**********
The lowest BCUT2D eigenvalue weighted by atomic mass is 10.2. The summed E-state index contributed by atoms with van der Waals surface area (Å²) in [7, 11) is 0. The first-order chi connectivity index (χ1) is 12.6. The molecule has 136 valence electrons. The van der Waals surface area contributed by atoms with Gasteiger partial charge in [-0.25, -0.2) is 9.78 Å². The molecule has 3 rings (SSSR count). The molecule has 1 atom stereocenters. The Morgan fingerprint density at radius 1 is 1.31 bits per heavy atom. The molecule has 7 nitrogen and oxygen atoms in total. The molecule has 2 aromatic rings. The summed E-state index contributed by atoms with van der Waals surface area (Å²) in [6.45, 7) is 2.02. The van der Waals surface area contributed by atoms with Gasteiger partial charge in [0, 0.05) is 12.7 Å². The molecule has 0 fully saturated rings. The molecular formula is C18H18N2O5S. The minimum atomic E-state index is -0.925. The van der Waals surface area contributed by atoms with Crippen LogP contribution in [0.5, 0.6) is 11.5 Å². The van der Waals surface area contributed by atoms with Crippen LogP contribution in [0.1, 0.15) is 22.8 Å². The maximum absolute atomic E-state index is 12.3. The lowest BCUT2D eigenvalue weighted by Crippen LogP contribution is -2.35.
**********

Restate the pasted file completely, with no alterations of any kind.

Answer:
The lowest BCUT2D eigenvalue weighted by atomic mass is 10.2. The summed E-state index contributed by atoms with van der Waals surface area (Å²) in [7, 11) is 0. The first-order chi connectivity index (χ1) is 12.6. The molecule has 136 valence electrons. The van der Waals surface area contributed by atoms with Gasteiger partial charge in [-0.25, -0.2) is 9.78 Å². The molecule has 3 rings (SSSR count). The molecule has 1 atom stereocenters. The Morgan fingerprint density at radius 1 is 1.31 bits per heavy atom. The molecule has 7 nitrogen and oxygen atoms in total. The molecule has 2 aromatic rings. The summed E-state index contributed by atoms with van der Waals surface area (Å²) in [6.45, 7) is 2.02. The van der Waals surface area contributed by atoms with Gasteiger partial charge in [0, 0.05) is 12.7 Å². The molecule has 0 fully saturated rings. The molecular formula is C18H18N2O5S. The minimum atomic E-state index is -0.925. The van der Waals surface area contributed by atoms with Crippen LogP contribution in [0.5, 0.6) is 11.5 Å². The van der Waals surface area contributed by atoms with Crippen LogP contribution in [0.1, 0.15) is 22.8 Å². The maximum absolute atomic E-state index is 12.3. The lowest BCUT2D eigenvalue weighted by Crippen LogP contribution is -2.35.